Roppongi (or Giroppon as it is called) has gained a reputation as being the center of ‘debauch’ and shameless hedonism in the City of the Rising Sun. While this certainly is a fact, we will focus on more uplifting things, such as Tokyo Midtown and Roppongi Hills, two separate complexes which host some of the most modern malls you’ll find in the city, however the price tag is generally a bit steep. ?
Frankly speaking, Shibuya is most frequented by young women, from late teens to twenties who come here to keep up with the latest music and fashion trends. Different from Ginza which is strictly high-end shopping, Shibuya is trendy, whether it be high-end or not. Other than the hottest fashion trends, strangely or not so strangely, Shibuya has the largest network of Love Hotels in Japan, alley after alley of seedy and tacky love shacks.
Tokyo’s true ‘downtown’ can be found in West Shinjuku, where you will see the cities largest and most dense collection of skyscrapers. Over in East Shinjuku you’ll find mostly shopping and of course near Kabukicho: blocks of seedy bars, clubs, houses of ill repute, and houses of iller repute.
Harajuku is a relatively small area, consisting of a few city blocks. It is most frequented by teenagers (mostly girls) and is a shopping district. What makes Harajuku unique is the fact that it is the center for ‘cosplay’, the activity of dressing up in costumes, from either your own imagination or from famous movies etc. You can find groups of people in cosplay around the Harajuku JR station, and more in greater numbers on Sundays.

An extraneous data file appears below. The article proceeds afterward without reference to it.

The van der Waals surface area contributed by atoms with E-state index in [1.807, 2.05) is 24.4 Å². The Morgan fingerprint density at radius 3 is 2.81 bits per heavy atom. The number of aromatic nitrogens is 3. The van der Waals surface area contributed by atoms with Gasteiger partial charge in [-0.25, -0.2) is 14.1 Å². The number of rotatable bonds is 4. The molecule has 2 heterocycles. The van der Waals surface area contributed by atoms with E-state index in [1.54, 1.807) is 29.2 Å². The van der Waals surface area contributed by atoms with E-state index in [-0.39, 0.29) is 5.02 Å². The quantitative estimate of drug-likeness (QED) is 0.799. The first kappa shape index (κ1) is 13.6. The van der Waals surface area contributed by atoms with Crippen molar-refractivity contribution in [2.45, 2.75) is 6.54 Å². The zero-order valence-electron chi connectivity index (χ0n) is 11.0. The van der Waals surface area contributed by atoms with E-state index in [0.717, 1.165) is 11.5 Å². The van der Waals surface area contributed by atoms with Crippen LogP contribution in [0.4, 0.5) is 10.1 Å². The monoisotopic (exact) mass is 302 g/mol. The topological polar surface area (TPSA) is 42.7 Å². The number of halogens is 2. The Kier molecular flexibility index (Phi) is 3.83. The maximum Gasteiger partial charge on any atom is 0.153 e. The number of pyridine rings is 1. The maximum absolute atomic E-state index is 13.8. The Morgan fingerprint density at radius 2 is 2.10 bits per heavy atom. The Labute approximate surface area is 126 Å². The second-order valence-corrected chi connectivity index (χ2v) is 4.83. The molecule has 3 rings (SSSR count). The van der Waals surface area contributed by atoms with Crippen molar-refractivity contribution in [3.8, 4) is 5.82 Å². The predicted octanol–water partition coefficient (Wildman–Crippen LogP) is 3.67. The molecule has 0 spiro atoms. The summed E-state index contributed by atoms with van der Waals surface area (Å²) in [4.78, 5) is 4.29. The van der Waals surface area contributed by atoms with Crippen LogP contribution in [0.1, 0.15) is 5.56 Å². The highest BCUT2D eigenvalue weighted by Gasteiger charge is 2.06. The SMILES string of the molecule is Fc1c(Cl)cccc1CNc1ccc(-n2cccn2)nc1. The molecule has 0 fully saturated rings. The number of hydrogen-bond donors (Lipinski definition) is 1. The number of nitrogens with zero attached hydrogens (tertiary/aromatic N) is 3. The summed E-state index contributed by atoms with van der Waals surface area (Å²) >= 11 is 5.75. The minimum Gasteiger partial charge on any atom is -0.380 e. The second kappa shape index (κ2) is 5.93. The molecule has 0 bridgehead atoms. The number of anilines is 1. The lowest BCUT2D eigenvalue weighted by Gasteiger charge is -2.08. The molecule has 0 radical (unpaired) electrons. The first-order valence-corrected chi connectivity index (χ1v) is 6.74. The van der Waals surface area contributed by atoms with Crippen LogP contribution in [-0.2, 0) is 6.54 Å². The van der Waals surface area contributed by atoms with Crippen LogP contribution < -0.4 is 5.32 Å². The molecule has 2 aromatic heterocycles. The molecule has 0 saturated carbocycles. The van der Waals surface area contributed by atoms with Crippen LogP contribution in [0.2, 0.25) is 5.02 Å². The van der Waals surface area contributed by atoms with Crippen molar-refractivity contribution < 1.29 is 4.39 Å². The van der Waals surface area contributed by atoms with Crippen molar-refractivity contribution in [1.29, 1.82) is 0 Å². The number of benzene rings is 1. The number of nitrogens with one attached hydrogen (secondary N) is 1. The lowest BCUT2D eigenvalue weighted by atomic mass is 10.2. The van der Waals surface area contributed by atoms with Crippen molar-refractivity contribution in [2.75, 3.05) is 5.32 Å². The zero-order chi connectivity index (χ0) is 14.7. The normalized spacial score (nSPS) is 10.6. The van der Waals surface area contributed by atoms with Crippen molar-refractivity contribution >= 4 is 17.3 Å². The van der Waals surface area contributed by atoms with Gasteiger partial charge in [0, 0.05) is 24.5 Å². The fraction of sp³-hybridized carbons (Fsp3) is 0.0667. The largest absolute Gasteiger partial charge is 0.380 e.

Harajuku is also where you’ll find the highest percentage of ‘weirdly’ dressed people, who are not even doing cosplay, just dressing strangely.
South Tokyo & Yokohama
There is really only one reason to go to Ebisu, as the city itself is rather non-descript and mostly light commercial zoning with some residential, nothing really happening, with one exception. Ebisu Garden Place is one of the most charming spots in the city. Designed in the European style with great detail its hard to imagine that you’re still in Tokyo. Here you will find cafés, shopping, museums and plenty of charming promenades.
Far off form the action is Meguro. Surprisingly some of the more expensive housing and residential land can be found here, in addition to a few museums. This of course isn’t very exciting for the explorer, save for the fact that hidden away in Meguro is the smashing and stylish Gajoen Hotel, with delicious dining and beautiful gardens and exhibts; all open to the public.
An artificial island that was reclaimed from the Tokyo Bay, costing Billions has finally paid off, Odaiba has become one of the top locations for fun and entertainment in Tokyo. It is also home to Tokyo’s most daring and bizarre architecture, some structures will make you swear you’ve seen them before in a Star Wars movie. You’ll find Japan’s tallest Ferris Wheel, beaches, long sea-side walks, shopping, exhibition centers, Toyota Car Show and much more.
Fourty five minutes South West of Tokyo is Japan’s second largest City, Yokohama. The city’s downtown core offers an impressive number of attractions and things to see from the spacious bay-side Yamashita Park to the amusement park at the harbor. Interestingly Yokohama has several of superlatives, including: Japan’s biggest Chinatown, Japan’s tallest building, Japan’s fastest Elavator, Japan’s tallest Ferris Wheel, Japan’s Tallest Lighthouse.